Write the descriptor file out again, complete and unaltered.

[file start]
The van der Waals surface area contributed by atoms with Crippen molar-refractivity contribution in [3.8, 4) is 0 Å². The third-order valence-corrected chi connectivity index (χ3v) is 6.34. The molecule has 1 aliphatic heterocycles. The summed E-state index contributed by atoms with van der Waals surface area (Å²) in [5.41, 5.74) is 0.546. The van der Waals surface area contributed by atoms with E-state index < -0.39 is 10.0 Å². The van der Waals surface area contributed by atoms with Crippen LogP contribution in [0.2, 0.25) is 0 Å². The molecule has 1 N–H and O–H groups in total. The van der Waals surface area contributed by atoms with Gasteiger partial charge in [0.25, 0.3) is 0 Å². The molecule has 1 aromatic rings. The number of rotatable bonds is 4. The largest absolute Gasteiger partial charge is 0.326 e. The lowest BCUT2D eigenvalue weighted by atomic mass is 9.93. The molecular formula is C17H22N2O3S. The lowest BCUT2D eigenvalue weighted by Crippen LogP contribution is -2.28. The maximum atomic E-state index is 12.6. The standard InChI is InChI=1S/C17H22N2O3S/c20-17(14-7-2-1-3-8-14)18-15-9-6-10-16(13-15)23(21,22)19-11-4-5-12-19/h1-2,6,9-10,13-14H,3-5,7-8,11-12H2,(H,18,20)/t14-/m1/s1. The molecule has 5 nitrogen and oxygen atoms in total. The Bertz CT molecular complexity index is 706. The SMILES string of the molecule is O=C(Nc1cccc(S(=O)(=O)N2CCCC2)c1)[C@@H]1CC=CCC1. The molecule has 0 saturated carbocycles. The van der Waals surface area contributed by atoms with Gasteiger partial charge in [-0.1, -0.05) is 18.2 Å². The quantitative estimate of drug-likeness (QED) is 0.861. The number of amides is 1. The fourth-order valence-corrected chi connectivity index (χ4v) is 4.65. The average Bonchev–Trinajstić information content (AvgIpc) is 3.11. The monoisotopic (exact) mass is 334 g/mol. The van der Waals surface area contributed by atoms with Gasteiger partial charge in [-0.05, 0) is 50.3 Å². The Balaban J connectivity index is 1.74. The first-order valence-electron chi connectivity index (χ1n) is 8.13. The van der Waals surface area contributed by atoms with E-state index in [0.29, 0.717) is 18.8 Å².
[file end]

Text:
The van der Waals surface area contributed by atoms with Crippen molar-refractivity contribution in [3.8, 4) is 0 Å². The third-order valence-corrected chi connectivity index (χ3v) is 6.34. The molecule has 1 aliphatic heterocycles. The summed E-state index contributed by atoms with van der Waals surface area (Å²) in [5.41, 5.74) is 0.546. The van der Waals surface area contributed by atoms with E-state index < -0.39 is 10.0 Å². The van der Waals surface area contributed by atoms with Crippen LogP contribution in [0.2, 0.25) is 0 Å². The molecule has 1 N–H and O–H groups in total. The van der Waals surface area contributed by atoms with Gasteiger partial charge in [0.25, 0.3) is 0 Å². The molecule has 1 aromatic rings. The number of rotatable bonds is 4. The largest absolute Gasteiger partial charge is 0.326 e. The lowest BCUT2D eigenvalue weighted by atomic mass is 9.93. The molecular formula is C17H22N2O3S. The lowest BCUT2D eigenvalue weighted by Crippen LogP contribution is -2.28. The maximum atomic E-state index is 12.6. The standard InChI is InChI=1S/C17H22N2O3S/c20-17(14-7-2-1-3-8-14)18-15-9-6-10-16(13-15)23(21,22)19-11-4-5-12-19/h1-2,6,9-10,13-14H,3-5,7-8,11-12H2,(H,18,20)/t14-/m1/s1. The molecule has 5 nitrogen and oxygen atoms in total. The Bertz CT molecular complexity index is 706. The SMILES string of the molecule is O=C(Nc1cccc(S(=O)(=O)N2CCCC2)c1)[C@@H]1CC=CCC1. The molecule has 0 saturated carbocycles. The van der Waals surface area contributed by atoms with Gasteiger partial charge in [-0.1, -0.05) is 18.2 Å². The quantitative estimate of drug-likeness (QED) is 0.861. The number of amides is 1. The fourth-order valence-corrected chi connectivity index (χ4v) is 4.65. The average Bonchev–Trinajstić information content (AvgIpc) is 3.11. The monoisotopic (exact) mass is 334 g/mol. The van der Waals surface area contributed by atoms with Gasteiger partial charge in [-0.05, 0) is 50.3 Å². The Balaban J connectivity index is 1.74. The first-order valence-electron chi connectivity index (χ1n) is 8.13. The van der Waals surface area contributed by atoms with E-state index in [0.29, 0.717) is 18.8 Å².